After Nina, Beth and Lisa’s last hike up Nantaux, Sophie the dog got ditched from the team (due to hot weather and water limitations) and I stepped in to make up the numbers on the next assault on Pointe de Ressachaux.
Ressachaux is another imposing beauty that dominates the skyline around Morzine. It divides the River Dranse valley that runs up to the Prodains lift to Avoriaz from the Valley De La Manche. This runs up past the Nyon lift station and on to the Mines D’Or. It’s a popular back country run round the back from Avoriaz in the winter. If you were around last summer, you might have seen the giant bike that had been weed-killered onto the high face of Ressachaux for the Tour de France. Having been up there now, I realise that can have been no mean feat!
Here’s the details: Distance 7km; Vertical ascent 1159m; Our ascent time 1 hr 40mins; Our descent time 2 hours; Our picnic duration 20 mins 😉 Covered by map: IGN 3528ET – Morzine
We met up after dropping the kids at school and drove down to Morzine to find the entry point to the trails. There’s one up from the Dranse valley side and one up from the Nyon telecabine car park. We’d opted for the Dranse side but wandered around aimlessly for a while, looking for the way in. The girls had accidentally worn matching outfits with bright orange tops. I had’t realised we were supposed to be coordinated and felt a bit left out ;D
After learning the pole lesson on their last hike, we were all equipped with lovely new, shiny, telescopic sets with cork handles courtesy of an offer at the local Carrefour supermarket. We eventually found the way in to the trail with a little help from Google maps and set off up a very steep meadow before quickly dipping into the welcome shade of the woodland.
It was another 30°C scorcher and oddly – with my cork pole handles at eye height – I couldn’t get the thought of red wine out of my head.
Beth led the way as we zigzagged up and up. The signpost said 3 hours 40 mins to the top and we could tell she’d taken on a quiet personal challenge to smash that!
We got the odd view back through clearings on the way up and with the ridge down from Roc d’Enfer in our central field of view, we reckoned we’d skirted round further to the South than we’d realised. Eventually, the steep rooty rocky trail relented into another magnificent open meadow dotted with idyllic summer chalets (alpages). We stopped for a drink, a breather and to admire the view.
From this hamlet, there’s two routes to the summit and looking at the contours on the map we opted to ascend on the steeper looking Northerly route. (In hindsight, the other way round might have been easier to descend but there’s probably not much in it.)
We trudged on with Beth setting the pace (she’s in training for some kilometre vertical ‘KMV’ races) and checking the clock. Just shy or 2 hours (1hr 40m moving time) after setting off, we clambered up to the summit. Beth and I waited for the stragglers, snapped a bunch of photos and cracked open the packed lunches to sit and admire the view.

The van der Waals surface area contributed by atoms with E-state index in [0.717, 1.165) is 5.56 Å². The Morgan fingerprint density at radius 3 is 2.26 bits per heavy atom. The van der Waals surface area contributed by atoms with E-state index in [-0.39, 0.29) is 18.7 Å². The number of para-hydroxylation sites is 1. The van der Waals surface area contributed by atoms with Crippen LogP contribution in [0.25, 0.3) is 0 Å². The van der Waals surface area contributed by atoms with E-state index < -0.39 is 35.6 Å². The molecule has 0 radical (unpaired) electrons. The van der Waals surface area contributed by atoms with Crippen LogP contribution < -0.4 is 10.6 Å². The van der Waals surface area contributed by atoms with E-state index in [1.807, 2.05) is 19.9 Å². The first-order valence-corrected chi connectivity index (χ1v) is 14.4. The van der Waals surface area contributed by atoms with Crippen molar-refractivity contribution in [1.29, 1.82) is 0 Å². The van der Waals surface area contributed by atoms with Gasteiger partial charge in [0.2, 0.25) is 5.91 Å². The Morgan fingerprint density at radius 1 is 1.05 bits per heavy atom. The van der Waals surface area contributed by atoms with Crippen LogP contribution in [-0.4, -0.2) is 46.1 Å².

Revitalised with our early lunches and awe-inspiring views, we packed up and set off back down the other trail. On the way we passed some patches of snow that had been hiding in the shade and Lisa and I couldn’t help childishly scurrying over to crunch around in it before trying to ski down.
It’s the first time I’ve walked with poles and I have to say, they were awesome. I can’t believe I’ve trudged around in winter on snow shoes, with a full pack and board on my back so much without them! I’m in! We made good progress down and arrived back at the hamlety thing before dipping back into the cool of the woods. We were all wittering away as we paused at a signpost (without reading it!) and turned left.
Just as everyone’s knees were starting to grumble, we decided that this path definitely seemed longer and didn’t look familiar. We’d taking a wrong turn and were heading for Nyon. Ah well. It’s a recce mission too, so using both routes is a useful exercise. We broke out of the woods at Nyon car park. This route was definitely much longer. It had taken us 2 hours to get up and 2 hours to get down and we had to walk back into Morzine. Not, however, before Beth ‘mountain goat Rush Adventures‘ and Lisa ‘sport billy Torico Performance Skiing/Cycling‘ decided to race each other back up the 50 or so metal steps from the car park (weirdos!). Nina and I declined. I suggested a swift demi instead. No takers…
As we walked back to the cars, they told me it was easier than Nantaux. “Definitely easier…” despite the Pointe de Ressachaux being further and higher. I’m sceptical 😉 “You weren’t there, man!”
A lovely way to spend a few hours with great company. I’m looking forward to the next one.